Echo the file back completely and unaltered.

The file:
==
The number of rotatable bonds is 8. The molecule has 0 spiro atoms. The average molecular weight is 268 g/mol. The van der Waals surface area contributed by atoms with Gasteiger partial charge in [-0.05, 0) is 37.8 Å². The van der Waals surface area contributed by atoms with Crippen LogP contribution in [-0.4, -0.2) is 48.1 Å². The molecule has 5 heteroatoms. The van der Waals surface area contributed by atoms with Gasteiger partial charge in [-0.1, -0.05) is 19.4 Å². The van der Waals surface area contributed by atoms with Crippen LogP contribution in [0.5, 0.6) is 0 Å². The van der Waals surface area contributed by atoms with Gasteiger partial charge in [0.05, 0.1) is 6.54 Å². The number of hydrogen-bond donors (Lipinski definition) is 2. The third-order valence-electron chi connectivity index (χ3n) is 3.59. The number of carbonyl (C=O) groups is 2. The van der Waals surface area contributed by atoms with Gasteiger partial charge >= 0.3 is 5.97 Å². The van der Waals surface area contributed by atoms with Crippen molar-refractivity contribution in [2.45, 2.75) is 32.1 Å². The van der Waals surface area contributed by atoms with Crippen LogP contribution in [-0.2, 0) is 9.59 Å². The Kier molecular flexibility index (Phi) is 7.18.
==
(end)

The number of rotatable bonds is 8. The molecule has 0 spiro atoms. The average molecular weight is 268 g/mol. The van der Waals surface area contributed by atoms with Gasteiger partial charge in [-0.05, 0) is 37.8 Å². The van der Waals surface area contributed by atoms with Crippen LogP contribution in [-0.4, -0.2) is 48.1 Å². The molecule has 5 heteroatoms. The van der Waals surface area contributed by atoms with Gasteiger partial charge in [-0.1, -0.05) is 19.4 Å². The van der Waals surface area contributed by atoms with Crippen LogP contribution in [0.5, 0.6) is 0 Å². The van der Waals surface area contributed by atoms with Gasteiger partial charge in [0.05, 0.1) is 6.54 Å². The number of hydrogen-bond donors (Lipinski definition) is 2. The third-order valence-electron chi connectivity index (χ3n) is 3.59. The number of carbonyl (C=O) groups is 2. The van der Waals surface area contributed by atoms with Gasteiger partial charge >= 0.3 is 5.97 Å². The van der Waals surface area contributed by atoms with Crippen molar-refractivity contribution in [2.45, 2.75) is 32.1 Å². The van der Waals surface area contributed by atoms with Crippen LogP contribution in [-0.2, 0) is 9.59 Å². The Kier molecular flexibility index (Phi) is 7.18.